When keynote speaker Patricia Walsh took the stage at the American Foundation for the Blind Leadership Conference (AFBLC), it seemed all were fully engaged and unquestionably riveted. This year’s conference had a record number of attendees, and I’m confident I’ve never heard any AFBLC audience as quiet as when Walsh shared her anything-but-dull Paralympic adventures of epic proportion.
I have the mental image of Patricia laying on top of her bike in the back seat of a mini SUV [rear hatch open, mind you!] with her running guide [yes, she is totally blind] speeding to the triathlon. You see, her bags, which held her uniform and disassembled bike, had been lost by the airline, and Patricia and her guide, wearing makeshift, piecemeal “uniforms” which were almost prepped with puffy paint race numbers, received her equipment with minutes to spare. Patricia scrambled to assemble the bike, only to realize it didn’t fit in the SUV. She used her body weight to secure the bike and off the duo zoomed to the starting line. Patricia may have been jarred—but that didn’t stop her from a record-breaking win!
Yes, she certainly had our attention.
Guiding Principles of Leadership
Patricia shifted gears and shared her career journey as an [award-winning, mind you] engineer, which was somehow as captivating as her adventures, and the leadership principles she’s learned along the way. Here are her guiding principles that we are wise to absorb:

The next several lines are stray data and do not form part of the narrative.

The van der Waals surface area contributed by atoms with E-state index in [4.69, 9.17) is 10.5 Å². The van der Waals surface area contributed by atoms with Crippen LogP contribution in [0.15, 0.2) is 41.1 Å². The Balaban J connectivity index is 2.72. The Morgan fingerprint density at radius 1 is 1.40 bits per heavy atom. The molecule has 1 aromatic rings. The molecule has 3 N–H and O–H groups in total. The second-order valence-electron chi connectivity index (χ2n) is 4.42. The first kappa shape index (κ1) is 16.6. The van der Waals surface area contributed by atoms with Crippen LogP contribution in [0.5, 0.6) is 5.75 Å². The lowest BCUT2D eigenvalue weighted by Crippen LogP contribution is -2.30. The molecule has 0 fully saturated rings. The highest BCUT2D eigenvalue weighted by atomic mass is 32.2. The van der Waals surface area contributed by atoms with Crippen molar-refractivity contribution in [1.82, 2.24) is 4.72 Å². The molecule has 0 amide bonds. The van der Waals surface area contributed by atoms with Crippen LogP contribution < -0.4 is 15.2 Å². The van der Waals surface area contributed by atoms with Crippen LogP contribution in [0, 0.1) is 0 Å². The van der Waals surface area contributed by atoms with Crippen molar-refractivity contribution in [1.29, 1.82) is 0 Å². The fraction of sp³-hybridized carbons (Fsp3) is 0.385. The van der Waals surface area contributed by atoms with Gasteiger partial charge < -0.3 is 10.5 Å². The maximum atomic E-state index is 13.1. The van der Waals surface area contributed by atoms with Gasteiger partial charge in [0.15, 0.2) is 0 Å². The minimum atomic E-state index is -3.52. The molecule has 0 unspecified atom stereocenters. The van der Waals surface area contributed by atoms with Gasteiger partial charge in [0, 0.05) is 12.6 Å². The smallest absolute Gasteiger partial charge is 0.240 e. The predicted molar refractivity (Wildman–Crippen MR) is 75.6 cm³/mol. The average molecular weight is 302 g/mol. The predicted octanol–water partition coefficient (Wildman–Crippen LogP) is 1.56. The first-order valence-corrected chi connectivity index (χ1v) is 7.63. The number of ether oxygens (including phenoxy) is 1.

We must have good communication—Say what we mean to say; listen to other people intently; speak to our audience with a level of awareness of our audience; and trust our audience is competent. You can learn more about communicating on the job as a person who is blind or visually impaired.
We must see the strength of others. Find the strengths of others and utilize the strengths of others. You can learn more about group success and social capital and motivating a team by recognizing their “personality colors”.
If we solve big problems, we need a team. One person should not attempt to accomplish it all, but rather rally a team to group success. You can learn more about influencing others and solving problems at work.
Commit to excellent execution. Whatever it is you do, do it well. This may mean taking on less! You can learn more about when to say “No” at work and improving job performance as one who is blind or visually impaired.
Become comfortable being uncomfortable. This one hit home for me. We all have a level of anxiety about taking on new job responsibilities. Regarding this, Ms. Walsh stated, “People ask me about being fearlessness, but I have fear every day. I have fear of being less than, fear with crossing streets, fear of getting lost in an airport, etc. That’s human condition. You’re going to need to learn strategies to move on and propel yourself forward. Emotional and human element is how to bring anxiety back home instead of getting frustrated and quitting (when I do this, I regret it). I don’t want to quit because I gave up.” You can learn more about pushing your limits and taking measured risks, developing grit, and how to beat work-related stress when you are blind or visually impaired.
What a treasure it is to glean from Patricia Walsh, who is at her core, a leader. Remember, a leader is one who influences others can captivate and influence us she did effortlessly.
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The Most Valuable Resource of a Leader Who Is Blind or Visually Impaired